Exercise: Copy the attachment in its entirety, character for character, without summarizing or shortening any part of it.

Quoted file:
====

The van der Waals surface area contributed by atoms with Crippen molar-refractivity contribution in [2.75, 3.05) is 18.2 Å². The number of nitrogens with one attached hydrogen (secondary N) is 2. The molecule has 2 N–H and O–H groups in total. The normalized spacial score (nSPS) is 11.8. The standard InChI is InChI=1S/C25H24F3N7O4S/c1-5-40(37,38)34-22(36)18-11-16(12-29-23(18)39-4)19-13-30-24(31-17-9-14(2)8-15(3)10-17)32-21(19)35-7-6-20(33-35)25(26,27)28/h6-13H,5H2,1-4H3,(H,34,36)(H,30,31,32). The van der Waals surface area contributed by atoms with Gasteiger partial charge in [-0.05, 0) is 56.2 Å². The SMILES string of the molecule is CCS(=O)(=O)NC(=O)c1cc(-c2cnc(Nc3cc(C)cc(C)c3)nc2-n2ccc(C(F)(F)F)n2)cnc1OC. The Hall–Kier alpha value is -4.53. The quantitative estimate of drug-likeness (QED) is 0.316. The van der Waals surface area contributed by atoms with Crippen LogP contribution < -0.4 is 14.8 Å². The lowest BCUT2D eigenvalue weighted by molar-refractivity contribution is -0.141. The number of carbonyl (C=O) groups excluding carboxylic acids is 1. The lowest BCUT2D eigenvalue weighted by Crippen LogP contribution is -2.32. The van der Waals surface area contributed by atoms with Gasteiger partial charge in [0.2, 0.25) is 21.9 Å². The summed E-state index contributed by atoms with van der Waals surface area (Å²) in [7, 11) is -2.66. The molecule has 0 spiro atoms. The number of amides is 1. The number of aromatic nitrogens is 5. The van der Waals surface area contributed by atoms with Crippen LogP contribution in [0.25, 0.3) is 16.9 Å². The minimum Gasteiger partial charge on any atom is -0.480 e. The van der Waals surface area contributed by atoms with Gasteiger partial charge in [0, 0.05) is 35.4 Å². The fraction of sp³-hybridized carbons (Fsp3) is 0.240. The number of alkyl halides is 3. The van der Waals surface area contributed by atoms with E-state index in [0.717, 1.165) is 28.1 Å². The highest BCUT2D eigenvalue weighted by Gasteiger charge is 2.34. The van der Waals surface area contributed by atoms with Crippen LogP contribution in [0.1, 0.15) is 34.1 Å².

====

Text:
The van der Waals surface area contributed by atoms with Crippen molar-refractivity contribution in [2.75, 3.05) is 18.2 Å². The number of nitrogens with one attached hydrogen (secondary N) is 2. The molecule has 2 N–H and O–H groups in total. The normalized spacial score (nSPS) is 11.8. The standard InChI is InChI=1S/C25H24F3N7O4S/c1-5-40(37,38)34-22(36)18-11-16(12-29-23(18)39-4)19-13-30-24(31-17-9-14(2)8-15(3)10-17)32-21(19)35-7-6-20(33-35)25(26,27)28/h6-13H,5H2,1-4H3,(H,34,36)(H,30,31,32). The van der Waals surface area contributed by atoms with Gasteiger partial charge in [-0.05, 0) is 56.2 Å². The SMILES string of the molecule is CCS(=O)(=O)NC(=O)c1cc(-c2cnc(Nc3cc(C)cc(C)c3)nc2-n2ccc(C(F)(F)F)n2)cnc1OC. The Hall–Kier alpha value is -4.53. The quantitative estimate of drug-likeness (QED) is 0.316. The van der Waals surface area contributed by atoms with Crippen LogP contribution < -0.4 is 14.8 Å². The lowest BCUT2D eigenvalue weighted by molar-refractivity contribution is -0.141. The number of carbonyl (C=O) groups excluding carboxylic acids is 1. The lowest BCUT2D eigenvalue weighted by Crippen LogP contribution is -2.32. The van der Waals surface area contributed by atoms with Gasteiger partial charge in [0.2, 0.25) is 21.9 Å². The summed E-state index contributed by atoms with van der Waals surface area (Å²) in [7, 11) is -2.66. The molecule has 0 spiro atoms. The number of amides is 1. The number of aromatic nitrogens is 5. The van der Waals surface area contributed by atoms with Crippen LogP contribution in [0.25, 0.3) is 16.9 Å². The minimum Gasteiger partial charge on any atom is -0.480 e. The van der Waals surface area contributed by atoms with Gasteiger partial charge in [0, 0.05) is 35.4 Å². The fraction of sp³-hybridized carbons (Fsp3) is 0.240. The number of alkyl halides is 3. The van der Waals surface area contributed by atoms with E-state index in [0.717, 1.165) is 28.1 Å². The highest BCUT2D eigenvalue weighted by Gasteiger charge is 2.34. The van der Waals surface area contributed by atoms with Crippen LogP contribution in [0.1, 0.15) is 34.1 Å².